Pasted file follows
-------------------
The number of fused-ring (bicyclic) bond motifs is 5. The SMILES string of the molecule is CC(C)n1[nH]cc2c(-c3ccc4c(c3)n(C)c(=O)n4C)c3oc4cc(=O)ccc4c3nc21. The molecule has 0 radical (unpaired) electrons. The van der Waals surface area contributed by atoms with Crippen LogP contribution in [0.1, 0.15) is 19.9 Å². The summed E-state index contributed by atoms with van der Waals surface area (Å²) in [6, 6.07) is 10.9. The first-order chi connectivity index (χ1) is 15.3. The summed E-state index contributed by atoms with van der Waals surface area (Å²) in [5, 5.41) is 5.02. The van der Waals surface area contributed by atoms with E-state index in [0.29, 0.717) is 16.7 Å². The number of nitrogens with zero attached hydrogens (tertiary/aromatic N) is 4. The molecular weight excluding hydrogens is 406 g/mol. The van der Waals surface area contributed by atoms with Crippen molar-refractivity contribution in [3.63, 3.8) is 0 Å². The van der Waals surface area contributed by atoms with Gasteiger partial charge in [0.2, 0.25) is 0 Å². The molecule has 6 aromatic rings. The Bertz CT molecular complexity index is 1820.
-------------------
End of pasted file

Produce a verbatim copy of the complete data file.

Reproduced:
The number of fused-ring (bicyclic) bond motifs is 5. The SMILES string of the molecule is CC(C)n1[nH]cc2c(-c3ccc4c(c3)n(C)c(=O)n4C)c3oc4cc(=O)ccc4c3nc21. The molecule has 0 radical (unpaired) electrons. The van der Waals surface area contributed by atoms with Crippen LogP contribution in [0.1, 0.15) is 19.9 Å². The summed E-state index contributed by atoms with van der Waals surface area (Å²) in [6, 6.07) is 10.9. The first-order chi connectivity index (χ1) is 15.3. The summed E-state index contributed by atoms with van der Waals surface area (Å²) in [5, 5.41) is 5.02. The van der Waals surface area contributed by atoms with E-state index in [0.29, 0.717) is 16.7 Å². The number of nitrogens with zero attached hydrogens (tertiary/aromatic N) is 4. The molecular weight excluding hydrogens is 406 g/mol. The van der Waals surface area contributed by atoms with Crippen molar-refractivity contribution in [3.63, 3.8) is 0 Å². The van der Waals surface area contributed by atoms with Gasteiger partial charge in [0.2, 0.25) is 0 Å². The molecule has 6 aromatic rings. The Bertz CT molecular complexity index is 1820.